Out-Law News | 31 May 2018 | 4:42 pm | 2 min. read
CCUS was identified as central to the government's 'clean growth strategy' published last year, which set out a vision for a low carbon economy of the future.
However, while the strategy set out the government's aim to be able to deploy CCUS "at scale during the 2030s", it said it would only do so if the costs of the technology drop sufficiently.
"While we have explored ways to deploy CCUS at scale in the UK since 2007, the lack of a technological breakthrough to reduce the cost of CCUS and the cost structures and risk sharing that potential large-scale projects have demanded has been too high a price for consumers and taxpayers," it said. "It is clear from the relative lack of deployment of the technology that other governments have reached a similar conclusion."
However, despite the challenges, the government said the UK can "demonstrate international leadership" in CCUS, that CCUS is "a potentially large global economic opportunity for the UK", and that there is broad consensus across the world that CCUS solutions can play "a vital future role in reducing emissions".
Now the Business, Energy and Industrial Strategy (BEIS) Committee in the House of Commons has opened a new inquiry into CCUS to examine the government's support for CCUS and its plans to achieve its carbon emission reduction targets "should desired cost reductions not materialise".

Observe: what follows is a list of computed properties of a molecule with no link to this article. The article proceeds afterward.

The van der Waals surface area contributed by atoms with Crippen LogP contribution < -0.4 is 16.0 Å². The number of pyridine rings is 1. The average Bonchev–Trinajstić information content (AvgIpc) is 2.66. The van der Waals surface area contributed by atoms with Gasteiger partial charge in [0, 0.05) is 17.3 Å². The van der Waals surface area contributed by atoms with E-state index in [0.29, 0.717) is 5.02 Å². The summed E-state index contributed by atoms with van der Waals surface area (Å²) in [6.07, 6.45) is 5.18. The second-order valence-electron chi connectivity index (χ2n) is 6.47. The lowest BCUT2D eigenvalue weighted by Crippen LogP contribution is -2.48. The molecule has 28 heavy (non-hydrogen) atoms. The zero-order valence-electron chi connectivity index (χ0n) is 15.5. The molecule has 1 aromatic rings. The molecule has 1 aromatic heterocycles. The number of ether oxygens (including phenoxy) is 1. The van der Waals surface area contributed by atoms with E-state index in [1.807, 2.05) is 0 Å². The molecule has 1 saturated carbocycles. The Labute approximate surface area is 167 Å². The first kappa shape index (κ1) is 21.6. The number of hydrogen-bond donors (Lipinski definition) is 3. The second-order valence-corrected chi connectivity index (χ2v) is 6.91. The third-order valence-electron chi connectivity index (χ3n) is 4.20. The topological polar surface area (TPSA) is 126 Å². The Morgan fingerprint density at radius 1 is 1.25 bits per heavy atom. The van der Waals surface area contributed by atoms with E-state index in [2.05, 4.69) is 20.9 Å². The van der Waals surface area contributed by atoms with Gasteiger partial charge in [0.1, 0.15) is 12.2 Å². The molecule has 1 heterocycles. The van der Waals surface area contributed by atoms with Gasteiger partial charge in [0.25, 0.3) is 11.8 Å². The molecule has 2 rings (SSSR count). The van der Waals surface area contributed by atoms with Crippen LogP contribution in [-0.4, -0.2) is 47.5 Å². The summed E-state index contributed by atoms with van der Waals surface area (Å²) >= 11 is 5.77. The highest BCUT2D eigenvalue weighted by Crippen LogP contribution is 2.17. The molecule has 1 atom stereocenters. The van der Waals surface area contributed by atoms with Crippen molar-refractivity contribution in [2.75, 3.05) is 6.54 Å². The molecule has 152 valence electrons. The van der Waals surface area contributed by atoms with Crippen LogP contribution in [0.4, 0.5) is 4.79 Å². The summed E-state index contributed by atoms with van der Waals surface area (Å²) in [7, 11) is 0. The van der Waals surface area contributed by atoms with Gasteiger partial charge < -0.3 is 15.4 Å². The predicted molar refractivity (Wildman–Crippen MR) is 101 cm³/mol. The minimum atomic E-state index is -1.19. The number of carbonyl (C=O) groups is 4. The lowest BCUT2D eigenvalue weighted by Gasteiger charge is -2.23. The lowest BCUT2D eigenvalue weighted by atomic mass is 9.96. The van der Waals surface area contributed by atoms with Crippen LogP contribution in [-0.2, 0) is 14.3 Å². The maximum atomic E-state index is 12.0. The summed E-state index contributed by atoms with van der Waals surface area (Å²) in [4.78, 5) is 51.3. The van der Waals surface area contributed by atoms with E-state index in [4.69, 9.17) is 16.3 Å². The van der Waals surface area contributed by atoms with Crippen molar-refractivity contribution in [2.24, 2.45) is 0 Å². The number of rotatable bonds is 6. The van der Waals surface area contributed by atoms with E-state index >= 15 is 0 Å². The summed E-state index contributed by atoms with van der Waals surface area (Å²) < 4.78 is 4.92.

Industry and other stakeholders have been invited to submit their written views on the topic. They have been asked to rate how essential CCUS is for the UK to meet its climate change targets and to offer a view on what "a realistic level of cost reduction to aim for – and by when" would be, as well as what alternatives the government should pursue if those cost reductions do not materialise. The deadline for evidence to be submitted is 22 June.
Rachel Reeves, chair of the BEIS Committee, said: "Carbon capture, usage and storage (CCUS) is expected to play an essential part in meeting the UK’s carbon budgets. Yet the Government’s budget to kick-start CCUS has been cut from £1bn to £100m. In this inquiry, we want to test the government’s ambitions in this area and to examine what policy levers need to be pulled to make large-scale CCUS a reality in the future."
"Clearer policy signals are needed if we are to create a market and commercialise this technology into the 2030s. If the government judge the costs are such that CCUS is not a viable option then they must spell out an alternative if the UK is to meet its carbon emission reduction targets," she said.
A government-commissioned taskforce is expected to report this summer on what options are available to facilitate cost reductions in CCUS.
Energy expert Chris McGarvey of Pinsent Masons, the law firm behind Out-Law.com said: "As the clean growth strategy alludes to, as a first of a kind project, the upfront cost of CCUS is challenging when compared to the rapid cost reductions realised in more established renewables and battery storage technologies. However, in the longer term, the Committee on Climate Change has made clear that it will be significantly more expensive for the UK to achieve its 2050 emission reduction targets without adoption of CCUS."
"The previous two UK funding competitions have already been the subject of National Audit Office reports. Hopefully this new inquiry can really build on that work and seek to identify appropriate support instruments and policies which better enable CCUS to get off the ground," he said.